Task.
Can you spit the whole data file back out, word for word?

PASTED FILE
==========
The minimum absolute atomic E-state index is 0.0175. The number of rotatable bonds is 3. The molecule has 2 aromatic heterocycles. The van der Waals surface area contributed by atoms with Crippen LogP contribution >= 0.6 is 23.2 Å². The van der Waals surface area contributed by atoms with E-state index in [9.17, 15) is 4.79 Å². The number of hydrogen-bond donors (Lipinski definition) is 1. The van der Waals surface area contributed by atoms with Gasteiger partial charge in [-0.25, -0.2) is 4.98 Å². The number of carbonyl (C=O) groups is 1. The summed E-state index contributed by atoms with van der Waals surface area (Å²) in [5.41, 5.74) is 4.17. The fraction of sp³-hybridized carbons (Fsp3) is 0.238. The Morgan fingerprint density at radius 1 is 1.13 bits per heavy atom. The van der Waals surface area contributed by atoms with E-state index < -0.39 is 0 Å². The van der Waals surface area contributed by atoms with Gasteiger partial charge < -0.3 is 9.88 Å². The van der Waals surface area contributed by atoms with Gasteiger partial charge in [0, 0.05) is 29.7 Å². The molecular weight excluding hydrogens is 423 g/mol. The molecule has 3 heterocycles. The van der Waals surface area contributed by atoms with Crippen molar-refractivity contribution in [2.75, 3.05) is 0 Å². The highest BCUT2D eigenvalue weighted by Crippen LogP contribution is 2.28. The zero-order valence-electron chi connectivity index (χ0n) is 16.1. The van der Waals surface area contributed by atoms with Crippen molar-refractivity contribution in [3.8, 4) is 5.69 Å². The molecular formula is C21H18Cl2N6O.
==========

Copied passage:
The minimum absolute atomic E-state index is 0.0175. The number of rotatable bonds is 3. The molecule has 2 aromatic heterocycles. The van der Waals surface area contributed by atoms with Crippen LogP contribution >= 0.6 is 23.2 Å². The van der Waals surface area contributed by atoms with E-state index in [9.17, 15) is 4.79 Å². The number of hydrogen-bond donors (Lipinski definition) is 1. The van der Waals surface area contributed by atoms with Gasteiger partial charge in [-0.25, -0.2) is 4.98 Å². The number of carbonyl (C=O) groups is 1. The summed E-state index contributed by atoms with van der Waals surface area (Å²) in [5.41, 5.74) is 4.17. The fraction of sp³-hybridized carbons (Fsp3) is 0.238. The Morgan fingerprint density at radius 1 is 1.13 bits per heavy atom. The van der Waals surface area contributed by atoms with E-state index < -0.39 is 0 Å². The van der Waals surface area contributed by atoms with Gasteiger partial charge < -0.3 is 9.88 Å². The van der Waals surface area contributed by atoms with Gasteiger partial charge in [0, 0.05) is 29.7 Å². The molecular weight excluding hydrogens is 423 g/mol. The molecule has 3 heterocycles. The van der Waals surface area contributed by atoms with Crippen molar-refractivity contribution in [2.75, 3.05) is 0 Å². The highest BCUT2D eigenvalue weighted by Crippen LogP contribution is 2.28. The zero-order valence-electron chi connectivity index (χ0n) is 16.1. The van der Waals surface area contributed by atoms with Crippen molar-refractivity contribution in [3.8, 4) is 5.69 Å². The molecular formula is C21H18Cl2N6O.